It’s that time of the year when holiday lights dress area homes and businesses. In some yards sit a number of inflatable decorations.
We see the imagery all around us, so it’s easy to get used to it and perhaps ignore it. Santa’s image is plastered up everywhere during Christmastime. We see Santa Claus doing all kinds of things: Riding a motorcycle, vacationing in his Hawaiian shirt and dancing. Santa is beyond an icon. As an artist, I always found it interesting how some things become legendary while others fall out of fashion. Just how did the man in red become so iconic? Here’s a deeper dive into the iconography of Santa.
St. Nicholas is where the lore of Santa Claus begins. He was born in the third century in the village of Patara, which at the time was Greek but is part of modern-day Turkey. He was a devout Christian and became well-known for his kindness, generosity and love of children. He was a bishop at a time when the Romans were persecuting Christians. He died on Dec. 6 in 343 AD. All the stories of Nicholas showcase him as a protector and helper of those in need.
Over the centuries, his legend would grow. St. Nicholas seemed to always have a large following. In 1492, Christopher Columbus named a Haitian port after St. Nicholas. Jacksonville’s St. Nicholas neighborhood was originally named by Spanish settlers. While the British had St. George, the Americans of the Revolution invoked St. Nicholas as protector. He was named patron saint of New York and the Historical Society. While many European countries celebrated St. Nicholas, he became more like the icon we know today in the U.S. around 1809. Washington Irving wrote “Knickerbocker’s History of New York,” and in this he referred to a Dutch burgher elfin with a clay pipe, a jolly St. Nicholas.
The 1821 publication, “The Children’s Friend,” added more to the St. Nicholas lore. In the book he was called Sante Claus, who rode around on a sleigh with flying reindeer and came from, you guessed it, the North Pole. Sante would reward the nice and punish the naughty. The book also features the first time that Sante Claus came on Christmas Eve instead of Dec. 6. Amazingly, this book’s author and illustrator are not known.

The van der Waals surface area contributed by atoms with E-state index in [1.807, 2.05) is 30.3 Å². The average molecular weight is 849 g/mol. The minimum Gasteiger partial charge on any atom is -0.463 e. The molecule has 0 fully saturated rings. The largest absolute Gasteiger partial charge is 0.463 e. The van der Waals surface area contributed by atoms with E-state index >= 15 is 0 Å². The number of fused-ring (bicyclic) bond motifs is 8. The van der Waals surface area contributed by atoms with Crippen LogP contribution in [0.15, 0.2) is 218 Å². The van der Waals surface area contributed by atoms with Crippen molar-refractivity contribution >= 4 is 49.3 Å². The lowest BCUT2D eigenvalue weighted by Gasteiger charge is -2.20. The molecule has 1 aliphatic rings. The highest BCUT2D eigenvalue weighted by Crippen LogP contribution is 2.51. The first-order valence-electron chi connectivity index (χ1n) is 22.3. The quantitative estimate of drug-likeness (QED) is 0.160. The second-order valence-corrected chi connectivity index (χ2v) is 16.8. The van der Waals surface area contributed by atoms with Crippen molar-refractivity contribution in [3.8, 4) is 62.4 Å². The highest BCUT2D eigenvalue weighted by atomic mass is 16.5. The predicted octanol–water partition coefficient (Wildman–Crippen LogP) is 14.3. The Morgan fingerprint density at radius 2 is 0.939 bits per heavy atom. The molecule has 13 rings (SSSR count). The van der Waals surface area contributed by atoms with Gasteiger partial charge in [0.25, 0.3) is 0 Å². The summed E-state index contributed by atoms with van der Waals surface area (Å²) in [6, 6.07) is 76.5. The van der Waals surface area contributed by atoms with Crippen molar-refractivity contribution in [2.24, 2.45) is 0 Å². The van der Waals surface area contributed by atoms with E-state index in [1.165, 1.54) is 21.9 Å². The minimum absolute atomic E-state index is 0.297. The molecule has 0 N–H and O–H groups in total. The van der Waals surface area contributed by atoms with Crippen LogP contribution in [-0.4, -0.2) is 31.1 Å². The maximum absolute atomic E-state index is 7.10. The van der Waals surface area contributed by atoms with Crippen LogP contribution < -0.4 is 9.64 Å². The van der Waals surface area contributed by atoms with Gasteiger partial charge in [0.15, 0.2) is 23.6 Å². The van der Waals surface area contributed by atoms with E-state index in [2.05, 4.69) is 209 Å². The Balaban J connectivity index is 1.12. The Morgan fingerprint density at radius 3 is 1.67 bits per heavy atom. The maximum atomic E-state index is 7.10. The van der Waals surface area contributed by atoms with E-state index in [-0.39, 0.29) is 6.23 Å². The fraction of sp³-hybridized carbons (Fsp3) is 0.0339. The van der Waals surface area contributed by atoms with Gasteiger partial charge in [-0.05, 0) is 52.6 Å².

The part you all have been waiting for: In 1823, “The Night Before Christmas” – back then known as “A Visit from St. Nicholas” – was published. The poem describes the appearance of St. Nicholas, or rather the round-shaped, clay-pipe smoking, old bearded elf. There is also debate on the true author of the poem: Is it Clement Clarke Moore or Henry Livingston Jr.? Whoever the author was, the poem had a huge impact on the future of Christmas tradition.
Thomas Nast created drawings and images of Santa with a flowing beard and fur clothing. Nast’s illustration featured a Santa who loved his clay pipe and was loyal to the Union and President Lincoln during the Civil War. Thomas Nast’s Santa was a large influence on the population and showed us how the elven Santa Claus should look.
Famous illustrators such as Norman Rockwell and N.C. Wyeth tweaked the vision of Santa Claus. In 1930, an advertising campaign would cement the look of Santa Claus. The artist was Haddon Sundblom and he painted 35 years’ worth of Santas for the Coca Cola Company. The illustrators reimagined Santa back into a man, no longer an elf, but a full-fledged icon.
St. Nicholas has come a long way. Starting with an extraordinary life and ultimately attaining sainthood centuries later, St. Nicholas was a remarkable person who was a protector and giver. His generosity was legendary, and for many centuries people admired him and tried to emulate him. He became a symbol so powerful and enduring that the legend grew and evolved. Santa Claus, a man or elf of his time, is adaptable for each time period, giving hope to those who need it the most.
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